Whenever you partake in a team code project, everyone needs to have all of the dependencies installed in order for the code to run. Generally, you share this in the form of a `requirements.txt` file (`pip freeze > requirements.txt`) in the project’s GIT. When you install the packages from the file on your local machine (`pip install -r requirements.txt`), it should in theory allow you to work on the project without issues. Except, in reality, there are often compatibility issues: e.g. you have a different version of the package already installed, a package version on your system gets overwritten with the version from the project’s `requirements.txt` causing issues with dependencies in other projects, etc.

One common way of solving this is by using a virtual environment, the most known being conda or the standard Python module venv.

Problem solved?

Not entirely, in some cases, a specified package version based on which the code was written can have different releases depending on e.g. OS. Meaning that if e.g. your co-worker uses Windows while you use Linux, they might not have access to the exact same release as you.

The next approach to solving this is the subject of this post: dev containers, more specifically we’ll be looking at the Visual Studio Code Dev Containers extension.

What this does is create a full-featured development environment with a VS Code Server in the form of a docker container.

This allows your set-up to be nearly identical to your co-workers’ set-up, with all packages install straight to an identical OS (container) system. Even the VS Code extensions used in the project (e.g. a specific code formatter like black) can be automatically installed. All of this helps to eliminate all the time spent to set-up an environment, which should be straightforward, but often causes some headaches and lost productive time.

It will also allow you to seamlessly switch your entire development environment just by connecting to a different container.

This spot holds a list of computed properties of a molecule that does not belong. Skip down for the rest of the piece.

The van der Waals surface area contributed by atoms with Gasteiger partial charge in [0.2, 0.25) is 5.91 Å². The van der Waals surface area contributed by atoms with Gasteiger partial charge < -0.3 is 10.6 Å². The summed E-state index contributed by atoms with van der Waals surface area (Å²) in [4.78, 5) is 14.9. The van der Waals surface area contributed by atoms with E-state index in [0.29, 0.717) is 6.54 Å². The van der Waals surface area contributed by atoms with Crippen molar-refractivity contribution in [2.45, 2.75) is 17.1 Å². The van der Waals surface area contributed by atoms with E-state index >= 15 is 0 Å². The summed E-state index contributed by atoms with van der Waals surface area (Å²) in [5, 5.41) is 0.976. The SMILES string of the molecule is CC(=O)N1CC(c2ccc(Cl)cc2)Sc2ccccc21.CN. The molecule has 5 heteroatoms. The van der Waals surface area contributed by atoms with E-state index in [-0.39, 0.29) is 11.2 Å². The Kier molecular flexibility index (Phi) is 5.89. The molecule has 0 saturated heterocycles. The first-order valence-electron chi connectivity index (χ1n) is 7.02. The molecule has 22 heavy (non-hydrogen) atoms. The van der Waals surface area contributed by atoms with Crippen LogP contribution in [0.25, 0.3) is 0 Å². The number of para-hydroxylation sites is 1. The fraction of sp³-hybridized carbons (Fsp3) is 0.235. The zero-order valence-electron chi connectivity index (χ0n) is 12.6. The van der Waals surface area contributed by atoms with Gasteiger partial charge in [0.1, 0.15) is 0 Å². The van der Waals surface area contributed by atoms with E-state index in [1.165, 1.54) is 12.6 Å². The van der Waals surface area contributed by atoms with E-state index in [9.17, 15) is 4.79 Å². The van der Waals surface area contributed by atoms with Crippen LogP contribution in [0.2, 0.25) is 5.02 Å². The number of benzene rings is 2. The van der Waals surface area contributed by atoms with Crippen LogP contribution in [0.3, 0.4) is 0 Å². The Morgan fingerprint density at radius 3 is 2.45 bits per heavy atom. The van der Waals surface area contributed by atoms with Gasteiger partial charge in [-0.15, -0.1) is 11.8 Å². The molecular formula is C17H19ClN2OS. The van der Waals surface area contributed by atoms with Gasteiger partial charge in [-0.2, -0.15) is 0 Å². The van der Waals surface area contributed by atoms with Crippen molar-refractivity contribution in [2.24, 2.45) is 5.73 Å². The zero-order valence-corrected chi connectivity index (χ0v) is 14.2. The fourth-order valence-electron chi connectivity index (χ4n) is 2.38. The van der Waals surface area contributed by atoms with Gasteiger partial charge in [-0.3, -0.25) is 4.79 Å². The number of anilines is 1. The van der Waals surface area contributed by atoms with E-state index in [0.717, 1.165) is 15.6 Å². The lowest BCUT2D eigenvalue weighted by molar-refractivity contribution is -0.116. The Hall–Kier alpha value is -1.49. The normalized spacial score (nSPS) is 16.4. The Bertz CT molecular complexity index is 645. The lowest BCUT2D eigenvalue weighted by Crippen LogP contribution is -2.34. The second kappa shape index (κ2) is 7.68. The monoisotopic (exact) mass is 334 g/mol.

The extension handles all of the setup based on a few configuration files contained in a folder called `.devcontainer`, this is mainly the `devcontainer.json` file, which looks similar to this:

// For format details, see https://aka.ms/devcontainer.json. For config options, see the
// README at: https://github.com/devcontainers/templates/tree/main/src/python

“name”: “myproject”,
 // Or use a Dockerfile or Docker Compose file. More info: https://containers.dev/guide/dockerfile
“image”: “mcr.microsoft.com/devcontainers/python: 0-3.11”,
 // Features to add to the dev container. More info: https://containers.dev/features.
 // Use ‘forwardPorts’ to make a list of ports inside the container available locally.
 // “forwardPorts”: [],
 // Use ‘postCreateCommand’ to run commands after the container is created.
“postCreateCommand”: “pip3 install –user - r requirements.txt”,
 // Configure tool-specific properties.
“customizations”: {
 // Configure properties specific to VS Code.
    “vscode”: {
       “extensions”: [
           “ms - vscode.live - server”,
           “ms - python.black - formatter”
  // Uncomment to connect as root instead. More info: https://aka.ms/dev-containers-non-root.
  // “remoteUser”: “root”

The VS Code extension has tools to help you build this, but you can also just Google the parts you need. E.g. the VS Code extensions are defined in the VS Code Marketplace, and can be found in the lower right, under “More Info > Unique Identifier”.

One issue you might encounter is generated files and plots being more difficult to access. There are multiple possible solutions for this:

  1. You mount a folder in your local filesystem to the docker container’s filesystem and use this to export data.
  2. A better solution, IMHO, is to use an extension such as e.g. the Jupyter extension.
  3. Yet another option would be to look at it as a headless server and to use some sort of file-server set-up or similar more definitive solution to share generated files.

Finally, to make this tool even more useful, we can drive this problem-solution methodology one step further by hosting the dev container in the cloud. With GitHub Codespaces being an obvious one.

The added benefits are:

– Any potential hardware-related discrepancies are eliminated as the whole team works on exactly the same machine.

– GitHub Codespaces offers a web interface for VS Code, next to the possibility to connect to your locally installed VS Code application.

– You’re also not limited to the computing power of the physical device you’re working on.

– It’s well-integrated into GitHub and can be created using an existing `devcontainer.json` file present in your GitHub repo.

This means that in theory you could be coding and running hardware-intensive computations on a device as light as an iPad (as long as you have an active internet connection). It also means that you don’t need to buy a beefy workstation for all your team members, as the heavy lifting is done in the cloud.

The downside is that the service costs money, the GitHub Codespaces system is based on computing time and storage days. However, there is a free tier where you get x hours of CPU time and y storage days for free, more info here.

I hope this post was able to inspire some people to explore different possible solutions to a common problem.